Ethnic minorities tend to have low representation in MA programmes[21], although diversity has been increasing at national level. MA starts self-declared as being from an ethnic minority group rose from 1.5% in December 2015 to 1.7% in December 2016[22], from an estimated population in Scotland of 6.4%.

In Fife, MA starts who self-identify being from a Mixed or Multiple; Asian; African; Caribbean or Black; and Other ethnic group is 0.6%, a noticeably lower than the estimated population of 2.4%.

Table 169 MA starts in Fife 2016-2017

Source: SDS (2017) Fife Equality Summary  (18 July 2017)

Work

Demography

Analysis of the 2011 Census showed that in Scotland, Polish people had the highest rates of work at 86%, while the least likely were Arab (45%), Gypsy/Travellers, Arab and Chinese people were the least likely to be in work (noting that those groups include high proportions of students). African people were most likely to be unemployed (15%), followed by Caribbean or Black people (11%) and Gypsy/Travellers (9%)[23]. Further differences in employment based on people’s religion intersect with race and are enduring – for instance BME Muslims in the UK tend to experience the worst outcomes in terms of career development[24].

Total economically active Employee: Full-time Employee: Part-time Self-employed: Full- time  Self-employed: Part- time
White: Polish 86% 56% 18% 4% 2%
Caribbean or Black 70% 38% 15% 4% 2%
Indian 70% 40% 15% 7% 2%
African 70% 33% 17% 3% 1%
White: Other White 68% 40% 14% 6% 3%
Mixed or Multiple 66% 35% 16% 5% 3%
Bangladeshi 65% 24% 25% 6% 3%
White: Other British 64% 37% 13% 6% 3%
All 63% 36% 14% 5% 2%
Other ethnic group 63% 30% 15% 8% 3%
White: Scottish 62% 36% 14% 5% 2%
White: Irish 62% 38% 12% 6% 2%
Other Asian 60% 31% 16% 4% 2%
Pakistani 58% 21% 16% 10% 4%
White: Gypsy/Traveller 49% 20% 10% 7% 3%
Chinese 47% 22% 12% 6% 2%
Arab 45% 22% 9% 4% 2%

Table 170 Ethnic Group by Economic Activity (active), All People (16 years+)

Total economically active  Unemployed  Long-term sick or Disabled  Looking after home or family  Other Retired Student
White: Polish 86% 5% 1% 4% 2% 2% 5%
Caribbean or Black 70% 11% 4% 4% 4% 7% 11%
Indian 70% 6% 2% 6% 3% 6% 14%
African 70% 15% 2% 4% 5% 2% 18%
White: Other White 68% 6% 1% 4% 2% 7% 17%
Mixed or Multiple 66% 8% 3% 4% 2% 5% 19%
Bangladeshi 65% 8% 3% 10% 5% 5% 12%
White: Other British 64% 4% 3% 3% 1% 23% 6%
All 63% 5% 5% 3% 2% 22% 5%
Other ethnic group 63% 8% 3% 8% 5% 5% 16%
White: Scottish 62% 5% 5% 3% 2% 24% 4%
White: Irish 62% 4% 4% 2% 1% 23% 8%
Other Asian 60% 6% 1% 8% 4% 3% 23%
Pakistani 58% 7% 5% 13% 6% 7% 12%
White: Gypsy/Traveller 49% 9% 15% 11% 8% 10% 7%
Chinese 47% 6% 1% 5% 3% 6% 38%
Arab 45% 8% 2% 10% 4% 4% 35%

Table 171 Ethnic Group by Economic Activity (inactive), All People (16 years+)

Source: Analysis of Equality Results from the 2011 Census – Part 2. (26 March 2015)

Workplace culture and barriers

The Business in the Community / YouGov Race at Work 2015 report and derived research[25] give a detailed breakdown of barriers in career progression faced by minority ethnic groups in the workplace across the UK. While on average across all employees, one in five people are unhappy or frustrated with career progression, this is reported as high as 49% and 47% of people from Other Asian and Other Black backgrounds.

Figure 57 Dissatisfaction with work progression, across race/ethnicity

Source: Race at Work 2015 – Key findings Slide 13

Employment rate

From a ONS FOI request in 2016[26], if was shown that at national level, ethnic minority groups tend to have a lower employment rate that white ethnic groups (59.2% vs 73.5%) and that the 16+ unemployment rate is slightly higher (8.7% vs 5.6%). There is a marked gender pattern with 71% of white females employed, compared to 44.4% of ethnic minority females:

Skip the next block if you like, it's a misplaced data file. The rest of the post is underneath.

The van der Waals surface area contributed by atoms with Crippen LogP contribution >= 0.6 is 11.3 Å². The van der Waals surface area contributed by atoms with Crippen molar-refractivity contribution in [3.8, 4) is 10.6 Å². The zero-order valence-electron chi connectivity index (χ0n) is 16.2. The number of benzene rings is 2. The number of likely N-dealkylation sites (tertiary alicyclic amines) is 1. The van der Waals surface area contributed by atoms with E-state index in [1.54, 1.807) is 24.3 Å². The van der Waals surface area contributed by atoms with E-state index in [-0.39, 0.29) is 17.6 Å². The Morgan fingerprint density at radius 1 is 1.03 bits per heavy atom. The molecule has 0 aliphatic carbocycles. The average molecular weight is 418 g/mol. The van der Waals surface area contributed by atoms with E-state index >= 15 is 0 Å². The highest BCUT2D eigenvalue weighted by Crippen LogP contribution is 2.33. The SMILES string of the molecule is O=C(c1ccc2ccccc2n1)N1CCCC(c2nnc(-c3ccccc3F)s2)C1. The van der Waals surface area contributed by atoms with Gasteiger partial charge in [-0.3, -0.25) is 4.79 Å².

Aged 16-64 employment rate: numerator denominator % conf
white 2,377,100 3,233,200 73.5 0.9
ethnic minority 92,300 156,000 59.2 6.0
white males 1,205,900 1,582,800 76.2 1.3
ethnic minority males 55,400 72,800 76.1 7.7
white females 1,171,200 1,650,300 71.0 1.3
ethnic minority females 36,900 83,300 44.4 8.2

 

16+ unemployment rate: numerator denominator % conf
white 144,400 2,600,700 5.6 0.5
ethnic minority 8,900 102,200 8.7 4.1
white males 86,000 1,340,600 6.4 0.8
ethnic minority males 2,700 58,400 4.6 4.1
white females 58,400 1,260,000 4.6 0.7
ethnic minority females 6,200 43,800 14.2 7.6

 

Aged 16-64 who are economically inactive numerator denominator % conf
white 713,000 3,233,200 22.1 0.9
ethnic minority 54,800 156,000 35.1 5.8
white males 291,700 1,582,800 18.4 1.2
ethnic minority males 14,700 72,800 20.2 7.2
white females 421,300 1,650,300 25.5 1.3
ethnic minority females 40,100 83,300 48.2 8.2

Source: ONS (2016) FOI – Employment Rates by Ethnicity, Gender and Age Group

Employment rate statistics for ethnic minorities in the Mid Scotland and Fife region show a fall of -13% in the period 2015 to 2016 which was the highest change across Scotland. This is then followed by a fall of -3.1% in 2016-2017 to 53.1%.

  2015 2016 2017 Change over year
Geography
(Residence Based)
Rate (%) Level Rate (%) Level Rate (%) Level Rate (%pts) Level
Scotland 58.9 85,200 57.7 98,700 60.6 108,000 2.9 9,300
Mid Scotland and Fife 69.4 8,100 56.3 7,900 53.1 5,400 -3.1 -2,500
Glasgow City 52.4 27,400 47.0 25,300 50.9 33,500 4.0 8,200
Lanarkshire 65.8 7,400 75.1 8,500 57.3 5,500 -17.8 -3,100

Table 172 Regional Employment Patterns in Fife and Scotland

Source: Statistics from the Annual Population Survey 2017 [22 May 2018]

Forced labour and trafficking

Exploitation cases have risen by +21% across the UK between 2017Q4 and 2018Q1, but it remains quite low nationally with just over 3%[27] of all UK referrals to the NRM being sent to Police Scotland. There are no precise figures for possible levels in Fife. Nationally, we know that exploitation mainly affects adults, and mainly concerns labour exploitation (27 out of 53 cases).

Adult / Minor (Exploited as) Location of Claimed Exploitation 2018 Q1 Total 2017 Q4